Does your child have a raspy voice? Are they very outgoing and do they like to yell and scream? If they get a cold, do they lose their voice completely? Do they suffer from repeat bouts of laryngitis?
Children, like adults, are prone to developing inflammation of the vocal cords from overuse. When overuse occurs over an extended period of time, callouses may form in the middle of the vocal cords. These callouses are referred to as vocal nodules, or vocal nodes. Vocal nodules prevent normal vibration of the vocal cords, lead to incomplete closure of the vocal edges, and create a raspy vocal quality. In particular, the voice declines in higher pitch phonation. Vocal nodules are not typically associated with pain.
Diagnosis is made by an otolaryngologist (ear nose throat surgeon) or laryngologist (voice specialist) using laryngeal endoscopy, ideally with videostroboscopy. This is a slow motion video of the vocal cords vibrating, and is available in voice centers and some pediatric voice clinics.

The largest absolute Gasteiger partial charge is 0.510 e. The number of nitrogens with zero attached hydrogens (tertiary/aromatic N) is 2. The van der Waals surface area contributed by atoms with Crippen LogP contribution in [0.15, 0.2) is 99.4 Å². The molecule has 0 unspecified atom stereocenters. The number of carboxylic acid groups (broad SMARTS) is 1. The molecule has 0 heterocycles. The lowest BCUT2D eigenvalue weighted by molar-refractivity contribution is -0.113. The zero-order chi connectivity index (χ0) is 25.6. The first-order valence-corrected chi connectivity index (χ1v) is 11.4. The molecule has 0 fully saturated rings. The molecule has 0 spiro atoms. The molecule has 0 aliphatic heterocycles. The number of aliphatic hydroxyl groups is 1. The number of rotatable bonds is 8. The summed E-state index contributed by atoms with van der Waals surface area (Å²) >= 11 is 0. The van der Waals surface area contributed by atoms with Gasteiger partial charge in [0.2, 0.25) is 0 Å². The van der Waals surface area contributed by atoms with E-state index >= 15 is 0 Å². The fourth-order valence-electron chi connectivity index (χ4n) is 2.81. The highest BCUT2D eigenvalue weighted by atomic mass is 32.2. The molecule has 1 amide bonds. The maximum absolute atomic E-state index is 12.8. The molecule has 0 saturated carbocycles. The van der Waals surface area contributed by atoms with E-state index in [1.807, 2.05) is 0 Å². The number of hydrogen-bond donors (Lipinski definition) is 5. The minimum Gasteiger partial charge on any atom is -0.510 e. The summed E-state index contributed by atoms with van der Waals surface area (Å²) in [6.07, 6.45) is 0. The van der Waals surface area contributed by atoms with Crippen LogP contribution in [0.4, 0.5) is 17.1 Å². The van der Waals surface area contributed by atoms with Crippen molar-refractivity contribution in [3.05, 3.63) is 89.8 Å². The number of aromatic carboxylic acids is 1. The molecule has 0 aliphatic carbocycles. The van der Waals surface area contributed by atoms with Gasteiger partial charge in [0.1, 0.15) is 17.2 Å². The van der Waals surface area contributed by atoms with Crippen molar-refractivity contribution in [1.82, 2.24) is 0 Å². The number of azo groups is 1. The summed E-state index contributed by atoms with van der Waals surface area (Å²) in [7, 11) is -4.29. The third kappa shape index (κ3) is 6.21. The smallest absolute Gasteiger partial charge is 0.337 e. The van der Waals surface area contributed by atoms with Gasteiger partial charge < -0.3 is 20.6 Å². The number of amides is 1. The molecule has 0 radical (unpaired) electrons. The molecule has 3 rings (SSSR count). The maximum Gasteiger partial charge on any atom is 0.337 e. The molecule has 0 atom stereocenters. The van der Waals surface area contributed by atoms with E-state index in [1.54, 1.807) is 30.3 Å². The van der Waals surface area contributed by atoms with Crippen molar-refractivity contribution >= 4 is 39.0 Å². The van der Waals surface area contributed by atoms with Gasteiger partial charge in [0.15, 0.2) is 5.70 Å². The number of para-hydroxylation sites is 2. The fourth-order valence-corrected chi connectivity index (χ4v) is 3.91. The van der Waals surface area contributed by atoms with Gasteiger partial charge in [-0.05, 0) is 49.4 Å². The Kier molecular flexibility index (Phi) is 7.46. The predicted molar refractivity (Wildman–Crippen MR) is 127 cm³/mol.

Masquerading as vocal nodules are other disorders affecting the vocal cords, including vocal cord cysts, polyps, papillomas, and sulci. Vocal cord cysts are congenital or acquired collections of mucus or skin under the surface of the vocal cord. Diagnosis can be made either with laryngeal videostroboscopy or with direct laryngoscopy (examining the vocal cords with the patient asleep). Polyps are similar to vocal nodules, but are larger collections of vibrovascular tissue on one rather than both vocal cords. Papilloma is a disease affecting children exposed to human papilloma virus (HPV).
Treatment of vocal nodules in children is generally conservative with voice therapy and avoidance of vocal abuse. Vocal nodes or nodules tend to regress when the child adheres to proper vocal hygeine. In rare cases patients may benefit from minimally invasive vocal cord surgery. For vocal cord polyps, cysts, and papilloma, the treatment is primarily surgical.